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Record savings deposited at Nationwide after pandemic slows spending

·2-min read

The pandemic and subsequent restrictions saw households top up their savings accounts in record numbers, according to Nationwide Building Society.

The high street lender revealed deposits during the past year increased by £10.6 billion as shops and the leisure industry remained closed for large parts of the year.

This compared with just £5.7 billion the year before the pandemic.

Nationwide added that those who struggled financially during the pandemic were helped with 256,000 mortgage payment holidays and 105,000 payment breaks for loans and credit cards.

The details come as the mutual revealed pre-tax profits in the year to April 4 nearly doubled from £466 million to £823 million due to a rise in income and cost-cutting measures across the business.

Mortgages remained strong, with customers taking advantage of the stamp duty holiday, although stricter criteria at the bank saw overall mortgage lending down slightly from £30.9 billion to £29.6 billion.

Watch: What is a credit rating and why does it matter?

During the year, Nationwide introduced 90% loan-to-value mortgages and also brought in 95% loan-to-value mortgages this month.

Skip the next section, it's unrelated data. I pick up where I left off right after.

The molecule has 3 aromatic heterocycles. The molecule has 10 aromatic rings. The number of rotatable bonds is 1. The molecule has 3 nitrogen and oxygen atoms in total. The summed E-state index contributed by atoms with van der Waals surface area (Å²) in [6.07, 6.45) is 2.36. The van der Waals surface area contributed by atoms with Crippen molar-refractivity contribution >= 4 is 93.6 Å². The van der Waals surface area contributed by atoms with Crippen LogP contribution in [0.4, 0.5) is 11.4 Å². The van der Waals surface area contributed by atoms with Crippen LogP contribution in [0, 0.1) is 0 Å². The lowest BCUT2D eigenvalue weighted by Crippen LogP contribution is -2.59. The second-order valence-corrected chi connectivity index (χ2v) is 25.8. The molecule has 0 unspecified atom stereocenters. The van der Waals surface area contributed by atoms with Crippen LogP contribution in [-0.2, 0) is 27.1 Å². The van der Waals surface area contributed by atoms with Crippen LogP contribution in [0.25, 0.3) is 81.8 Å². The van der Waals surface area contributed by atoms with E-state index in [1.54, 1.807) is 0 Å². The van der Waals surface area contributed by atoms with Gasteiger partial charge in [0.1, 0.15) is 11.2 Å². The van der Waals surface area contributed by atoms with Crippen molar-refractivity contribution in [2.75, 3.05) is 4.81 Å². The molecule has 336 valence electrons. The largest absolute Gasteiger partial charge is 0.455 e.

Cost-cutting helped with the profit boost, with bosses revealing administrative expenses fell by £94 million to £2.2 billion.

This was in part due to lower running costs during the pandemic and comes as the lender said that in future 13,000 of its 18,000 staff can work more flexibly.

Nationwide said: “Remote working has been popular with colleagues and made us more productive. The flexibility also helps us better serve our members. We are therefore adopting a flexible working model into the future, where colleagues can choose where they work.”

Chief executive Joe Garner said: “This year has shown the financial strength of the building society mutual model.

“It has been a tough year, one that tested the resilience of people and businesses.

“Given the profound uncertainties we faced, we focused on the things that were most important in times of crisis: namely to keep our people and members safe and our society strong.

“We entered the crisis in a position of financial strength and, in the face of a highly uncertain environment, we took steps to protect our finances.”

Watch: How to save money on a low income

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